In the wake of the Las Vegas massacre which, to be quite honest feels as if it was months ago rather than a couple of weeks ago (thanks 24-hour news cycle!), many of the same arguments have been recycled, the same camps have duked it out over social networking sites and, ultimately, nothing has been resolved.
Americans are left angrier than ever at their fellow countrymen, or they’re lost in the deluge of new outrageous controversies which break into trending topics on their social networks of choice.
Often the arguments are overly simplistic or reductionist in nature and very rarely, if ever, do the arguments in the wake of tragedies such as these take stock of the society as a whole as a factor for the tragedy itself. I was reminded of this perspective recently while watching footage from Mythcon Milwaukee, specifically a talk given by MIT grad and secular activist Melissa Chen about the importance of retaining Enlightenment values in the West.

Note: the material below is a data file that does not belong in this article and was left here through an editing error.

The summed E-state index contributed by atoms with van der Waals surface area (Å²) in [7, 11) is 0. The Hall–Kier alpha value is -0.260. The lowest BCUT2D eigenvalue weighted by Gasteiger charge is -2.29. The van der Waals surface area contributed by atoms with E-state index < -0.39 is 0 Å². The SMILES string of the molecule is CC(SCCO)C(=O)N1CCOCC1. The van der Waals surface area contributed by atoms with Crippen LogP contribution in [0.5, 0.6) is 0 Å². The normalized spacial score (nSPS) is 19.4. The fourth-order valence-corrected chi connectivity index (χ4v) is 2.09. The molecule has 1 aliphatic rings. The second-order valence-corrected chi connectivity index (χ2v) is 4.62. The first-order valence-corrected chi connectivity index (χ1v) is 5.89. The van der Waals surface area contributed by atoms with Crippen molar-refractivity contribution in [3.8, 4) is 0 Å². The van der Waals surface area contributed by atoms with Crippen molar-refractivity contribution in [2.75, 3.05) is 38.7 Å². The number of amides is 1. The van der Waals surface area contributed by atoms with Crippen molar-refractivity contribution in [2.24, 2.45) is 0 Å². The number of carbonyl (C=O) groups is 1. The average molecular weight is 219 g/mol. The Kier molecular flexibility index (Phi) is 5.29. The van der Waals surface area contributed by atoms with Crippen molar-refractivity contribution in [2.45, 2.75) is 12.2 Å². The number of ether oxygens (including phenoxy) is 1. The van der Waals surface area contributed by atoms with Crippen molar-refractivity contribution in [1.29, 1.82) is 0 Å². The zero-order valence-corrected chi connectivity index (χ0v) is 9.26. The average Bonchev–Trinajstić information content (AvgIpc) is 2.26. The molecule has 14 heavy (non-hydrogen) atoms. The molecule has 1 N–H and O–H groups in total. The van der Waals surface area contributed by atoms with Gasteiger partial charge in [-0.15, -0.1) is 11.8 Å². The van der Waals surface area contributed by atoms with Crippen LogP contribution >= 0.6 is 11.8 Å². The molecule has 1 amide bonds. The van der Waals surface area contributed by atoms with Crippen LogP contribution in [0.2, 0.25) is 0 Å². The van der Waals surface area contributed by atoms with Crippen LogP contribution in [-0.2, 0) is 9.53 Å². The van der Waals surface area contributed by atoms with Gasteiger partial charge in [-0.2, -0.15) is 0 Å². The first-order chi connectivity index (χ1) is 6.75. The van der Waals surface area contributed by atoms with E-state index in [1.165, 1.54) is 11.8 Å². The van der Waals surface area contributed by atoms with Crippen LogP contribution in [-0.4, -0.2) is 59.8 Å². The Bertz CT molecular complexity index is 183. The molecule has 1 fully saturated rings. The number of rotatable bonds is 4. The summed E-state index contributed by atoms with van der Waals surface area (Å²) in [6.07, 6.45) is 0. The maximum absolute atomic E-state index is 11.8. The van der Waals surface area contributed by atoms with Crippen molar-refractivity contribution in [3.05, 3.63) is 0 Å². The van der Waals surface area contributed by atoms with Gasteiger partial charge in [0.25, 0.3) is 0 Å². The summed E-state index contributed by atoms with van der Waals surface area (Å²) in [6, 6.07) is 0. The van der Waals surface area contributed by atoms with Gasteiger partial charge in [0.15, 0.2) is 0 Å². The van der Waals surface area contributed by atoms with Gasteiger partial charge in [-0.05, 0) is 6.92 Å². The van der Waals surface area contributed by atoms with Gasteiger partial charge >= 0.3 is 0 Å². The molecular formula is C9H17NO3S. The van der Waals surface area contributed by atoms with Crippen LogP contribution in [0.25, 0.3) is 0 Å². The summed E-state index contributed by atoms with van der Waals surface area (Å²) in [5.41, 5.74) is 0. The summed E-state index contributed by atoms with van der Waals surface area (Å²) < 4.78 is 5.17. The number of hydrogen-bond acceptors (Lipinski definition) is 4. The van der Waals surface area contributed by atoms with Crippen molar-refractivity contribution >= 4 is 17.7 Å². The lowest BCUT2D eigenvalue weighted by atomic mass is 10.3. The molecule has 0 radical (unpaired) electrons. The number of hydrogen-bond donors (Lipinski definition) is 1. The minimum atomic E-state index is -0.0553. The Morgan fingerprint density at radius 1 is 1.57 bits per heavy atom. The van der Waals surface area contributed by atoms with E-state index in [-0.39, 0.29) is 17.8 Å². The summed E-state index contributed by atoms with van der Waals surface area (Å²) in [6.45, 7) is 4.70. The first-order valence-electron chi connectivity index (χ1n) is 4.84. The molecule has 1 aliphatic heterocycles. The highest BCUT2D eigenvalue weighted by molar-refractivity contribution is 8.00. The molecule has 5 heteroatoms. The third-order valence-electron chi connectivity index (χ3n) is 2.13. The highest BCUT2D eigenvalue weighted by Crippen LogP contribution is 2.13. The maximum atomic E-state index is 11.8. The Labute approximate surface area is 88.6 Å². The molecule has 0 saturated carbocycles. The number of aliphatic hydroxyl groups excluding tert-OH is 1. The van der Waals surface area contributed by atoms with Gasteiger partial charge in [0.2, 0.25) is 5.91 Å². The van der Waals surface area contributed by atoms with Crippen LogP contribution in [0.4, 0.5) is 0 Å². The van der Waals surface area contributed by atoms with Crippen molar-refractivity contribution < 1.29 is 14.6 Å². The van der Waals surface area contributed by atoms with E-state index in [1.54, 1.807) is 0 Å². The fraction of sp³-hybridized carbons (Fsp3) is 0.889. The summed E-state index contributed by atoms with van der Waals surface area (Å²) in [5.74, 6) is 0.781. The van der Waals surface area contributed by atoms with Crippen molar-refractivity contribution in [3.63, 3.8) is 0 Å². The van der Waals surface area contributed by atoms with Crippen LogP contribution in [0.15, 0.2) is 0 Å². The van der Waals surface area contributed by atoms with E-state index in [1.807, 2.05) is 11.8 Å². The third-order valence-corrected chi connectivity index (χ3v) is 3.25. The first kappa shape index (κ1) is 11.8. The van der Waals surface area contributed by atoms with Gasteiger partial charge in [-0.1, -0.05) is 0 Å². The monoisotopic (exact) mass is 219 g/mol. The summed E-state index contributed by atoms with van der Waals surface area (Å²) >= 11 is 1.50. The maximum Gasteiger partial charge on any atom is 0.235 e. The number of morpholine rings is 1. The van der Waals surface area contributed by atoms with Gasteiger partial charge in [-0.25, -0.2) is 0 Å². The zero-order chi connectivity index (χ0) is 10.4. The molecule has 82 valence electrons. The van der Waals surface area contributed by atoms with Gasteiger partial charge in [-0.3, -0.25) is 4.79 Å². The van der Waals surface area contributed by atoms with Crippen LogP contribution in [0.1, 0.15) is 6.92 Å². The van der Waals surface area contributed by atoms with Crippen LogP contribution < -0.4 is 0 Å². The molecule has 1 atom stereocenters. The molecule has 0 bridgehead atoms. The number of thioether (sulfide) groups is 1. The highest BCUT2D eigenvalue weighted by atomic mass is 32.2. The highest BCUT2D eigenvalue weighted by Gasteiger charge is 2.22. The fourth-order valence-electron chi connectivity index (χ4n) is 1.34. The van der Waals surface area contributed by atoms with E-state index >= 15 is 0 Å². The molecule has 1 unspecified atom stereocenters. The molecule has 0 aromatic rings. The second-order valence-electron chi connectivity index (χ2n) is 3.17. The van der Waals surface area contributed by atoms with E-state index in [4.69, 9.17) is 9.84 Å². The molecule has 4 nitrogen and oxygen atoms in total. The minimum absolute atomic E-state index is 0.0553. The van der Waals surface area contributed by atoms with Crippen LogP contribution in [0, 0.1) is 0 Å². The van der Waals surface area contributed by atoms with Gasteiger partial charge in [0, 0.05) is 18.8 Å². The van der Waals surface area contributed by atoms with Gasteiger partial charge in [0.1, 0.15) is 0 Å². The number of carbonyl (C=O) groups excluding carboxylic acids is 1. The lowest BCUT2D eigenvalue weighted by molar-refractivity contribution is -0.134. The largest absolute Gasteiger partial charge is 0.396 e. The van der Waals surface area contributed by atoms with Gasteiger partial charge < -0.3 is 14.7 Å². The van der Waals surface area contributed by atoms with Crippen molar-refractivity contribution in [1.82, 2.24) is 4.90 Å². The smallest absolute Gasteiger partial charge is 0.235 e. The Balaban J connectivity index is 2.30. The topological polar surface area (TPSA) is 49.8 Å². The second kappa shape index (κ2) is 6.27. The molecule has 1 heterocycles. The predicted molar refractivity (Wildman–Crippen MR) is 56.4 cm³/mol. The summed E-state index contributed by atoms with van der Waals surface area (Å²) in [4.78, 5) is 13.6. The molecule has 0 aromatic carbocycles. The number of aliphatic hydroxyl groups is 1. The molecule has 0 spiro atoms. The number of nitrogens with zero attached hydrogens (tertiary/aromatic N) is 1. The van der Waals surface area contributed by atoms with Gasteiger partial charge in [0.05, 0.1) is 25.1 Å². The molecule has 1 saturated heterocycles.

You can view Chen’s talk here by starting at 46:28.
In the talk itself, beyond the overarching theme of retaining values of freedom of expression, and safeguarding against illiberal modern movements, Chen also decried the toxic side of postmodern philosophy which has largely taken hold of academia in the States. The dissolution of the idea of absolute truths as a foundational building block of a thriving society, and the nihilistic, lethargic attitudes of individuals which have accompanied this paradigm shift have produced a stagnation in our culture which is also contributing to our overall decline.
It is nothing short of a grand paradox our modern culture has created such a standard of living that those who are immersed in it are living in a state of luxury and abundance never before afforded to humankind, and yet, the empirical evidence shows a populace which is far less content, far more medicated and hostile toward one another, a state of existence which seems to only be increasing as the civilized slowly slide back toward barbarism.
Are we truly building our very own hell? Are we the cause of the social plagues which mark countless families as victims of senseless tragedies?
By all standards of human progress and development we as a culture should find solace in knowing that we are at the pinnacle of human evolution for the present. That we are the heirs of centuries of construction of one of the greatest human experiments ever devised, and yet we seem more intent on tearing it down than ever before.